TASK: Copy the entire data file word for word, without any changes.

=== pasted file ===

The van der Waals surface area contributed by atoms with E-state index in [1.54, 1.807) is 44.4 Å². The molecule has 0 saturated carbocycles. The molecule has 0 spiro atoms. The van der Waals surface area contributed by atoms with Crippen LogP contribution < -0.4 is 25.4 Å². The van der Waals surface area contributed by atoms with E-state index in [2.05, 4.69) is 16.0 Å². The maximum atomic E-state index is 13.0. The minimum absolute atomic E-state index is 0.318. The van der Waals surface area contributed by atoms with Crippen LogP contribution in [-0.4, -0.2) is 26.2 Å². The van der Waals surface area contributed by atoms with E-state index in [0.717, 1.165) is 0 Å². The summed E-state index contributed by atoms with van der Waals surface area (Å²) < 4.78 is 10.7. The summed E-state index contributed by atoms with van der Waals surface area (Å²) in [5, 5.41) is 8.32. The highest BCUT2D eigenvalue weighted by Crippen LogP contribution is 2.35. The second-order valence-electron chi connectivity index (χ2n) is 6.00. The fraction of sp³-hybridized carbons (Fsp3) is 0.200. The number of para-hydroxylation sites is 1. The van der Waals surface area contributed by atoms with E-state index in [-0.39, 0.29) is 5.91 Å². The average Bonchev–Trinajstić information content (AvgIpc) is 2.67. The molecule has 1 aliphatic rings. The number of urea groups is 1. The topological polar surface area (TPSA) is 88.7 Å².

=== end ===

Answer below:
The van der Waals surface area contributed by atoms with E-state index in [1.54, 1.807) is 44.4 Å². The molecule has 0 saturated carbocycles. The molecule has 0 spiro atoms. The van der Waals surface area contributed by atoms with Crippen LogP contribution < -0.4 is 25.4 Å². The van der Waals surface area contributed by atoms with E-state index in [2.05, 4.69) is 16.0 Å². The maximum atomic E-state index is 13.0. The minimum absolute atomic E-state index is 0.318. The van der Waals surface area contributed by atoms with Crippen LogP contribution in [-0.4, -0.2) is 26.2 Å². The van der Waals surface area contributed by atoms with E-state index in [0.717, 1.165) is 0 Å². The summed E-state index contributed by atoms with van der Waals surface area (Å²) < 4.78 is 10.7. The summed E-state index contributed by atoms with van der Waals surface area (Å²) in [5, 5.41) is 8.32. The highest BCUT2D eigenvalue weighted by Crippen LogP contribution is 2.35. The second-order valence-electron chi connectivity index (χ2n) is 6.00. The fraction of sp³-hybridized carbons (Fsp3) is 0.200. The number of para-hydroxylation sites is 1. The van der Waals surface area contributed by atoms with E-state index in [-0.39, 0.29) is 5.91 Å². The average Bonchev–Trinajstić information content (AvgIpc) is 2.67. The molecule has 1 aliphatic rings. The number of urea groups is 1. The topological polar surface area (TPSA) is 88.7 Å².